- Review Price: £132.81
Netgear may claim that the SPH101 is the world’s first Skype enabled mobile phone but in reality you’re going to see very little difference in features between this product and those offered by most other vendors. We’ve already taken a look at SMC’s WPSK100 and apart from their build quality and design they deliver pretty much the same set of features. The reason for this is they use the same embedded Skype software and with both phones to hand we could see that the user interfaces were almost identical.
Price-wise, there’s virtually nothing to separate these two products but we found there are more than a few subtle differences elsewhere. For starters, Netgear’s build quality is far superior as the SPH101 is slightly smaller than the WPSK100 and better constructed. In the touchy feely stakes it’s nicer to hold as well and although only around 8g heavier, it actually feels much more solid. One of our testers endowed with petite digits also said that being slightly smaller the Netgear phone fitted their hand better.
Good design extends to Netgear’s keypad as each key is squarer making for easier one hand operations. It has the same joystick at the centre of the left and right function buttons but this was not so pleasant to use as its sharper edges made for a sore thumb during extended operations. However, the backlight is far superior as all the keys are fully illuminated and easy to see in the dark. The 1.8in colour LCD screen on the SHP101 may be the same size as SMC’s but although Netgear doesn’t state its resolution it does look a lot sharper. We also criticised the WPSK100 for poor sound levels as it was difficult to hear it ringing in busy public places. Not so with the SPH101 as this has a speakerphone built into the back of the case making the ring tone much louder and far more difficult to ignore.
And now to the bad points. Both models have a charger socket in the base covered by a rubber plug but unlike SMC, the SPH101 kit doesn’t include a USB cable so you can’t top the battery up from your PC or laptop. Furthermore, although the SPH101 had a headphone socket at the side you don’t get a hands-free kit included. And another thing – the phone has rocker switches to the left and right hand sides for controlling volume levels and switching the speakerphone on and off but neither worked. You can control the ringer volume levels from the Settings menu but we couldn’t find any way of switching the speakerphone off.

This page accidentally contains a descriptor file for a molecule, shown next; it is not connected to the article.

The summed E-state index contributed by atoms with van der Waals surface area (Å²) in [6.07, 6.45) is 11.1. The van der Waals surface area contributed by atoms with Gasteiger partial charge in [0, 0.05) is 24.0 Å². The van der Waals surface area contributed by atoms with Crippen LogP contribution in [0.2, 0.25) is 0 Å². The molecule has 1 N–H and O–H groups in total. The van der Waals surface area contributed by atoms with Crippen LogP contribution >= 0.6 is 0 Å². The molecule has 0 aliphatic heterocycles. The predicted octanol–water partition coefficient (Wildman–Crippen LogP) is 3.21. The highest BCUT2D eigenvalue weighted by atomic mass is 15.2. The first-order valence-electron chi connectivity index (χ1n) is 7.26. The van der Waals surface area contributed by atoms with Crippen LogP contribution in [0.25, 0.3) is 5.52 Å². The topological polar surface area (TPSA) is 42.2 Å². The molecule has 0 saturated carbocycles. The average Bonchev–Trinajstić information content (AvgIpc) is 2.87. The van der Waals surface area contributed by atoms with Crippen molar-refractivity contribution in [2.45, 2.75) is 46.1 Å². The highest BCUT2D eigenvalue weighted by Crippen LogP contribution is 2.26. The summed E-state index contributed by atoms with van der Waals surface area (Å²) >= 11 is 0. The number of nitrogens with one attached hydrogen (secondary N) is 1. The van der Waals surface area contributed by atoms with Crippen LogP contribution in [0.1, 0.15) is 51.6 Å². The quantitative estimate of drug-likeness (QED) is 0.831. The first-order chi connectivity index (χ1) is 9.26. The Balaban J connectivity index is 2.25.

On the SPH101 the power switch has been moved off the keypad and on to the top of the casing. Once powered up the phone will search for available wireless access points and display them for selection. Enter your key for those that have encryption switched on and you can save these details and use them for automatic logons. Be aware that the phone cannot run a web browser so any public hotspots that require this to log in will be unavailable. Once you have wireless Internet access the phone will offer you the opportunity to set up a new Skype account or enter details of an existing one.
The phone’s main display shows your status, how much cash is left in your Skype account, battery charge level and the signal strength of the wireless connection. A big disappointment is the miserable selection of ring tones available – surely Skype could have come up with something better than these three embarrassments. However, if you can’t face the idea of anyone else hearing them you can switch to a silent mode and use the vibration mode only. There are a number of call related limitations as you can’t engage in texting and the phone can only participate in conferences but not initiate them.
Contacts can be kept organised in the phone for quick access and the History option provides a complete rundown of inbound and outbound calls, those missed and voicemails. Searches for Skype users can be conducted and if permitted they can be added to your contact list. The Services option shows your credit status plus the amount of time remaining on it and if you purchased SkypeIn you can view your chosen number and your subscription status.
During testing we found the voice quality of the SPH101 to be vastly superior to SMC’s SWPSK100. The microphone is sited on the front panel rather than underneath and this location resulted in none of the irritating echoing that plagued SMC. Calling out to landlines resulted in good clarity and recipients were generally impressed as most were unaware that they were being called over Skype unless we told them.
If you’re in the market for a Skype phone then the SPH101 warrants closer inspection as Netgear scores highly on build quality, design and call clarity. However, it does have a few niggling faults and the level of call related features on offer simply don’t justify the price tag.
Score in detail